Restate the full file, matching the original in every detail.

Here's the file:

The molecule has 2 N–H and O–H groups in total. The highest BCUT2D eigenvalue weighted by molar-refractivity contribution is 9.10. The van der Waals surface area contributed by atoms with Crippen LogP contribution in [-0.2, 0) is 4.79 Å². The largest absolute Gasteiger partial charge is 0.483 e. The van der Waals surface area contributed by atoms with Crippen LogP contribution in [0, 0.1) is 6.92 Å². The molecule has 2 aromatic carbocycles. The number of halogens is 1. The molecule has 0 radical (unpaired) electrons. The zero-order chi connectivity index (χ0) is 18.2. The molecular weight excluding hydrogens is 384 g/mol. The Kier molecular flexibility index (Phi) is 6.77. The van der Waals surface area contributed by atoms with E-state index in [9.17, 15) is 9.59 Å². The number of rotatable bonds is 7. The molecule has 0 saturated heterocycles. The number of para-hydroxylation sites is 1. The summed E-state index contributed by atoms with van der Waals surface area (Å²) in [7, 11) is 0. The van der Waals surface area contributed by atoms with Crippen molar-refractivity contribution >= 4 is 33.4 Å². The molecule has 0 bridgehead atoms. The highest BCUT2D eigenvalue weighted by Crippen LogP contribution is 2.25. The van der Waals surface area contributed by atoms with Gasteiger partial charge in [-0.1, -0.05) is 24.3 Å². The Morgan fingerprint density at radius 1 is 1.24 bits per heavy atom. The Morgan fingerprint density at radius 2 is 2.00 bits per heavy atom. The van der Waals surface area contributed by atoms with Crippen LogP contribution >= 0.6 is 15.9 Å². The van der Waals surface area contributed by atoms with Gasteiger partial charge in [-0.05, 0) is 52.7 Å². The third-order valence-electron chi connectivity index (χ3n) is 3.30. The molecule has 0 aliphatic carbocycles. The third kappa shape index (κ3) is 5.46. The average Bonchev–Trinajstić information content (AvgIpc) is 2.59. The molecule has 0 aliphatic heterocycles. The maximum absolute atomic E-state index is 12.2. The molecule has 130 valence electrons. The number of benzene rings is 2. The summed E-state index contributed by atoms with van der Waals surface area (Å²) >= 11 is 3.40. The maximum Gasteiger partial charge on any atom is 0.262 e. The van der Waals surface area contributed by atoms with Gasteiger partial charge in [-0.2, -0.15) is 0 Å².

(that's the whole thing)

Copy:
The molecule has 2 N–H and O–H groups in total. The highest BCUT2D eigenvalue weighted by molar-refractivity contribution is 9.10. The van der Waals surface area contributed by atoms with Crippen LogP contribution in [-0.2, 0) is 4.79 Å². The largest absolute Gasteiger partial charge is 0.483 e. The van der Waals surface area contributed by atoms with Crippen LogP contribution in [0, 0.1) is 6.92 Å². The molecule has 2 aromatic carbocycles. The number of halogens is 1. The molecule has 0 radical (unpaired) electrons. The zero-order chi connectivity index (χ0) is 18.2. The molecular weight excluding hydrogens is 384 g/mol. The Kier molecular flexibility index (Phi) is 6.77. The van der Waals surface area contributed by atoms with E-state index in [9.17, 15) is 9.59 Å². The number of rotatable bonds is 7. The molecule has 0 saturated heterocycles. The number of para-hydroxylation sites is 1. The summed E-state index contributed by atoms with van der Waals surface area (Å²) in [7, 11) is 0. The van der Waals surface area contributed by atoms with Crippen molar-refractivity contribution >= 4 is 33.4 Å². The molecule has 0 bridgehead atoms. The highest BCUT2D eigenvalue weighted by Crippen LogP contribution is 2.25. The van der Waals surface area contributed by atoms with Gasteiger partial charge in [-0.1, -0.05) is 24.3 Å². The Morgan fingerprint density at radius 1 is 1.24 bits per heavy atom. The Morgan fingerprint density at radius 2 is 2.00 bits per heavy atom. The van der Waals surface area contributed by atoms with Crippen LogP contribution >= 0.6 is 15.9 Å². The van der Waals surface area contributed by atoms with Gasteiger partial charge in [-0.05, 0) is 52.7 Å². The third-order valence-electron chi connectivity index (χ3n) is 3.30. The molecule has 0 aliphatic carbocycles. The third kappa shape index (κ3) is 5.46. The average Bonchev–Trinajstić information content (AvgIpc) is 2.59. The molecule has 0 aliphatic heterocycles. The maximum absolute atomic E-state index is 12.2. The molecule has 130 valence electrons. The number of benzene rings is 2. The summed E-state index contributed by atoms with van der Waals surface area (Å²) >= 11 is 3.40. The maximum Gasteiger partial charge on any atom is 0.262 e. The van der Waals surface area contributed by atoms with Gasteiger partial charge in [-0.2, -0.15) is 0 Å².